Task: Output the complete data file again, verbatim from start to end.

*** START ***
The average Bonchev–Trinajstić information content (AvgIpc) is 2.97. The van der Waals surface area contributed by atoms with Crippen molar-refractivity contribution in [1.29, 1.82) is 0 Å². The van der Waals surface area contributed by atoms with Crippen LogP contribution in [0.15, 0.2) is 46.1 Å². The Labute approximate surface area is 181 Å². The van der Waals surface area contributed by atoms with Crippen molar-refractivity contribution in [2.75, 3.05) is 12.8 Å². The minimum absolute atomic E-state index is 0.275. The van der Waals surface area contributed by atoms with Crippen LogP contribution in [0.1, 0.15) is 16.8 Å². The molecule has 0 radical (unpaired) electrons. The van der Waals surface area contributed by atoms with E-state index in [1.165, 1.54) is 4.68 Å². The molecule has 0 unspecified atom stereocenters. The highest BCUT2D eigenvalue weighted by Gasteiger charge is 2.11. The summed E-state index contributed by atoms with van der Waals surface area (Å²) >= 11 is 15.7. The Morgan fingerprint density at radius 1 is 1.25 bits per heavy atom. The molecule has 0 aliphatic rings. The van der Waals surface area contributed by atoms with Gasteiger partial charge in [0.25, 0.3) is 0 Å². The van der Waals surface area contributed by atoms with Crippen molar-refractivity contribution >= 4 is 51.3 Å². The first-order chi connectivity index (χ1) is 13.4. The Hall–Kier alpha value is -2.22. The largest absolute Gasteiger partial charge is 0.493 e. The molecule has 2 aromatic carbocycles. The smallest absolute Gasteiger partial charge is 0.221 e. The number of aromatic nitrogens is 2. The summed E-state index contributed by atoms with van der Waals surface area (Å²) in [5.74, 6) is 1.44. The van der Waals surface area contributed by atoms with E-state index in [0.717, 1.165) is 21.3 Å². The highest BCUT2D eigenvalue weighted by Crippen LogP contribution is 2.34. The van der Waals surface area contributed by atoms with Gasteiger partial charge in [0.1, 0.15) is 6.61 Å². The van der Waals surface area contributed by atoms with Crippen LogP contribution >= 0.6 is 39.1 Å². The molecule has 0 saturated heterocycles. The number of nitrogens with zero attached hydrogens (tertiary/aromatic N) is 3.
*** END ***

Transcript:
The average Bonchev–Trinajstić information content (AvgIpc) is 2.97. The van der Waals surface area contributed by atoms with Crippen molar-refractivity contribution in [1.29, 1.82) is 0 Å². The van der Waals surface area contributed by atoms with Crippen LogP contribution in [0.15, 0.2) is 46.1 Å². The Labute approximate surface area is 181 Å². The van der Waals surface area contributed by atoms with Crippen molar-refractivity contribution in [2.75, 3.05) is 12.8 Å². The minimum absolute atomic E-state index is 0.275. The van der Waals surface area contributed by atoms with Crippen LogP contribution in [0.1, 0.15) is 16.8 Å². The molecule has 0 radical (unpaired) electrons. The van der Waals surface area contributed by atoms with E-state index in [1.165, 1.54) is 4.68 Å². The molecule has 0 unspecified atom stereocenters. The highest BCUT2D eigenvalue weighted by Gasteiger charge is 2.11. The summed E-state index contributed by atoms with van der Waals surface area (Å²) >= 11 is 15.7. The Morgan fingerprint density at radius 1 is 1.25 bits per heavy atom. The molecule has 0 aliphatic rings. The van der Waals surface area contributed by atoms with Gasteiger partial charge in [0.25, 0.3) is 0 Å². The van der Waals surface area contributed by atoms with Crippen molar-refractivity contribution >= 4 is 51.3 Å². The first-order chi connectivity index (χ1) is 13.4. The Hall–Kier alpha value is -2.22. The largest absolute Gasteiger partial charge is 0.493 e. The molecule has 2 aromatic carbocycles. The smallest absolute Gasteiger partial charge is 0.221 e. The number of aromatic nitrogens is 2. The summed E-state index contributed by atoms with van der Waals surface area (Å²) in [5.74, 6) is 1.44. The van der Waals surface area contributed by atoms with E-state index in [0.717, 1.165) is 21.3 Å². The highest BCUT2D eigenvalue weighted by Crippen LogP contribution is 2.34. The van der Waals surface area contributed by atoms with Gasteiger partial charge in [0.1, 0.15) is 6.61 Å². The van der Waals surface area contributed by atoms with Crippen LogP contribution >= 0.6 is 39.1 Å². The molecule has 0 saturated heterocycles. The number of nitrogens with zero attached hydrogens (tertiary/aromatic N) is 3.